This protest was joined and collaboratively led by many of our town’s most courageous and virtuous Mexican-American elders who have all since passed on. My grandfather was the target of three different attempts to murder him, the final time an apparent plan to lynch/execute him, had he not been in hiding when they came for him at his home, with burlap sack and rifles ready for him. You see, protest makes those who are benefitting from unjust laws and ‘the way we do things around here’ very uncomfortable.
To have the right to go to school, to be educated, to look at the water that nourished your ancestors, to live on whatever side of town you wanted to…these were what was equated with living in the U.S.A., and my grandfather and those like him, protested for those rights. From where I’m standing, to be protesting against the flag right now is not so much an act of hate, as an act of grief and desperation–to be held in the sort of turmoil that leads one to say that this flag has been sullied, and we are not supposed to hang and honor a dirtied flag.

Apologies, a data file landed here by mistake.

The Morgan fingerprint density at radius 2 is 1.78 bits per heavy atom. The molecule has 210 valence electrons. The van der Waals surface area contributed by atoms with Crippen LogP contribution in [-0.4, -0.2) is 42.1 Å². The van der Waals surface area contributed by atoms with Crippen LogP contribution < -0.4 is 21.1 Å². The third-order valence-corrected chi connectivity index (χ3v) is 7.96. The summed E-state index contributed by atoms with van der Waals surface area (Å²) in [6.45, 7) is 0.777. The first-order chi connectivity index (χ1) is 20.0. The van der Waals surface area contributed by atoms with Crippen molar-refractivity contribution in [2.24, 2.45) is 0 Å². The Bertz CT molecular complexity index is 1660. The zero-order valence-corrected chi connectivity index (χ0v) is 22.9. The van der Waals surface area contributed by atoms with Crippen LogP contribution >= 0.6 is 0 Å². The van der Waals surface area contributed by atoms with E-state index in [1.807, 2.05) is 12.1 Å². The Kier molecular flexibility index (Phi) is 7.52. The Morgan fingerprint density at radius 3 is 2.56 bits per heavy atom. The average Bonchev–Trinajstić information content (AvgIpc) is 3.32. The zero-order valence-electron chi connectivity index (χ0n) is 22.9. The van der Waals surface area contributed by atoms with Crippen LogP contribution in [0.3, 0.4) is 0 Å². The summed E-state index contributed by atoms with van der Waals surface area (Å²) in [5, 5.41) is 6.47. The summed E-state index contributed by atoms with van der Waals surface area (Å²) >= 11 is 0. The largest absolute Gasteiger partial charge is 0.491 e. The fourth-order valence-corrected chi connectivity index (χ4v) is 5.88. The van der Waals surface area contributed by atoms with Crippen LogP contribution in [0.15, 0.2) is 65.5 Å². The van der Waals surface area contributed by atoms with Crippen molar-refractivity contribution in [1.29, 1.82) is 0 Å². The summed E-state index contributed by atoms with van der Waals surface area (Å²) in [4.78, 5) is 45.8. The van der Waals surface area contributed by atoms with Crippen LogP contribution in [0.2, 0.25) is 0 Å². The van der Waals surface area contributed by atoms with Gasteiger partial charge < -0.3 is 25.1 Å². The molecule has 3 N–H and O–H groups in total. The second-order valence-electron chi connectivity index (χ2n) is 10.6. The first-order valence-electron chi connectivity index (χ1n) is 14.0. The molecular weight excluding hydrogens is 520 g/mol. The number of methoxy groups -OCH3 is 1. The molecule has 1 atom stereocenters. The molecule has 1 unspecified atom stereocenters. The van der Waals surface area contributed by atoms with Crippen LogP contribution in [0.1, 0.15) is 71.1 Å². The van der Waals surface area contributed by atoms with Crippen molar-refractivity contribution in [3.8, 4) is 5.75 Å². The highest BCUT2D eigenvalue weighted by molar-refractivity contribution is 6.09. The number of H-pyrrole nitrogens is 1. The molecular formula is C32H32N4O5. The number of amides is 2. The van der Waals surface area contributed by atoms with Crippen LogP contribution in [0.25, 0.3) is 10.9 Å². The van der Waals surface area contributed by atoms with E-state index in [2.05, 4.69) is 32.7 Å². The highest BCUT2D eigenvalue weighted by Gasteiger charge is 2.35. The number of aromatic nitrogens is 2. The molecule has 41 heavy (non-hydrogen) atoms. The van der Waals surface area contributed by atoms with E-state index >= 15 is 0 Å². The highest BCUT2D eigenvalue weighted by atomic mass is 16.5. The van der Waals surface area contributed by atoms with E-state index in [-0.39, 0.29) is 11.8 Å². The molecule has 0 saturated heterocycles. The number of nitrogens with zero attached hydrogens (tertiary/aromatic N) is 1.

Nothing like a little religious certainty to make them throw out the golden rule. And I’m sure many members of the American Congress believe that God helped them write that bill to get rid of health care for the poorest and most ill, the aged and frail…just like God wanted the inquisition, hunting down midwives as witches, torturing of indigenous peoples, slaughtering of infidels, hoarding of treasures of the victims of genocide… ever think perhaps there’s something flawed to the model of faith that causes one to violate every ethic of decency in which they “believe?” Tribalism is just too strong an impulse. That, greed, and a historically recurring sadistic sense of superiority, an equal opportunity human inclination.